You said it, Ms Crowe.

....but not impossible.

Friday, October 29, 2010

It's been a long week

It has, with it's ups and downs, been a rough rollercoaster one, this last week.

My friend Graeme went into hospital for an operation, only to be told that he has picked up an infection (in the hospital when he was there for tests last week) and has to be on an IV anti-biotic drip for a week. Fuckin' hard for anybody to have to deal with that.

Bicycle design post a piece on Archibald Sharp's epic treatise, including the direct line to the mother lode. Where to download this wonderful book and many others in a similar vein, for free. Big props to James T and Miles. You were a highlight in the week. Thanks guys.

We (Di and I) are deeply involved in the design of the first three "xtrabags" (trademark applies) for the xtrabike (well, two for the xtrabike and one for the 29r). Di is precisely 10 times more precise than me, I do the centimetre thing whereas she wants it in millimetres ). These are frame bags for the long haul, made of ripstop canvas with take no prisoners zips, they should outlast even a good steel frame. (Not for use on carbon frames, the mere sound of that zip closing could crack that pretty frame ;)

Another big prop to TopCopy in Claremont, Cape Town (Ray, Leila and Jeremy). Nothing was too much trouble in getting Sharps' classic to them via, printed, bound and ready on time. The marvel of modern technology; Download a 20MB file of a digitized 19th century book from the other side of the world, send it to TopCopy via yousendit. They print it and bind it and two good friends make sure it gets to Graeme in hospital. He's blown away.

I proceed to greedily download a host of other 19th century cycling books thanks to BikeDesign, including BOTH volumes of Thomas Stevens "Around the World on a Bicycle". If you haven't done so already, do so now. And that includes you, Steven Thomas. These 1100-odd pages help put things in perspective. Around the world on an "Ordinary". In the 1880's. No kidding.

Xtrabag design now 99% complete, final templates done and Di and I are on the same page regarding angles and millimetres...looking good. We may yet turn this into a business, the only other person I know of making frame bags is in Alaska, so we shouldn't tread on each other's toes too much. Anyway, his snow will have melted by the time he gets down here.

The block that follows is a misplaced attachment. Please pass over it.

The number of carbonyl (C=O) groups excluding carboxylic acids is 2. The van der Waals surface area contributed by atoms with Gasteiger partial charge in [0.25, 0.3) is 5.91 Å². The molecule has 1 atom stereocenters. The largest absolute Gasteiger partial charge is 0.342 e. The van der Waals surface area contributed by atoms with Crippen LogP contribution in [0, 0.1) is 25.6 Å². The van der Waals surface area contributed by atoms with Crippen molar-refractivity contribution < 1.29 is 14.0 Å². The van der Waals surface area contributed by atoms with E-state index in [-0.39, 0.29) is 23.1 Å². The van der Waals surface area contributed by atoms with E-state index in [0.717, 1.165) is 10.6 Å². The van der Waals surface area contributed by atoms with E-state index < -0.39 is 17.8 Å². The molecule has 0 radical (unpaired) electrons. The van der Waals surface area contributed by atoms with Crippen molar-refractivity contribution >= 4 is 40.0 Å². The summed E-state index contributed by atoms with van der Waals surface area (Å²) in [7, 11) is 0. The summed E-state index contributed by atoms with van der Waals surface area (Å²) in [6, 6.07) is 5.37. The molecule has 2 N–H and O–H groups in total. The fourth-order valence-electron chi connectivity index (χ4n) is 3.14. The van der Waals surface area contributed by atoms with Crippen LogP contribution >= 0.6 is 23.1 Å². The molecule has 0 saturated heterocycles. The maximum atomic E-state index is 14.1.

That all-important template, all detail correct and present

Then a call from Graeme to say that he's home hospital has run out of the anti-biotic needed to deal with the infection he picked up in said hospital. Welcome to South Africa, to the land of the World Cup 2010, to the land of fat thieving greedy politicians, to the land that runs out of medicines at it's training hospitals. Fuck these thieving swine.

Ok, so that's now out, so I pull out the singlespeed corkscrew and get to write this all up........this is for a friend up North where the snow only stays slushy for a very short while, until it freezes solid!
A good Merlot and a brilliant corkscrew.

For many reasons this has been a week from hell, but after it's all over, there's light at the end of the tunnel.

Sunday, October 24, 2010

Friday, October 22, 2010

Stretch and the compartment issue

Cardboard mock-ups of potential frame bag spaces.....

Oh yes, motivation for the weekend

Thursday, October 21, 2010


Stretch is taking shape in an "organic process".

Weld, grind, weld.....

This idea scored top points for creativity, but that's all. Hours of careful thinking removed with a grinder.......

A very late night last night has produced this so far.................

  • Rock solid
  • Rides like a dream
  • Carries a load without a problem
  • Would be lighter if made of carbon fibre

Handles very well with the 15kg load, even placed up that high.

Technical detail: Notice the second gorilla (that was acting as a chain tensioner) has gone, not needed.

Elegant solution, still a way to go.
Action List:
  • Fit plywood deck on rear rack
  • Complete sides of rear rack
  • Tidy up the metal-work
  • Strip and paint (Afrika Korp Brown RAL 8020)
  • Install both brakes
  • Install rear gorilla with a friction clicker

Monday, October 18, 2010

A whim, I suppose.

I don't remember what started the search, but I ended up on the homebuilt Xtracycle page over the weekend..........if someone in Western Canuckistan can do it so can I!

I dragged two old steel frames together, in fact I tied them together so that they could commune overnight. Come morning things were looking good. I posted some pics on the thread, hoping for advice and encouragement, but after 30 minutes there was no response so I picked up the grinder and got to work. I mean hell, boy, what time do you wake up in that part of the world ;)

Fortunately (for my level of skill as a welder) these frames are made of steel, back in the days when it was still cheap. They made nice thick-walled tubing for sparkers like me to play with.

I think the extra few hours of thought paid off (as it so often does) and I was able to turn out an XtraCycle frame that rides pretty well (still no technical gubbins...brakes, shifter cables etc) without having to backtrack.

OK, the process in a nutshell:

Put the frames together to see how they work together (actually bolted the donor bike and the "other" bike (the receiver?) together, BB to dropout. That gave me an idea of what and where to cut.

Cut and grind. Removed the down-tube in it's entirety, kept the top-tube, but sliced it to facilitate a bend. Grind the front of the top-tube to mate with the receiver's seatpost.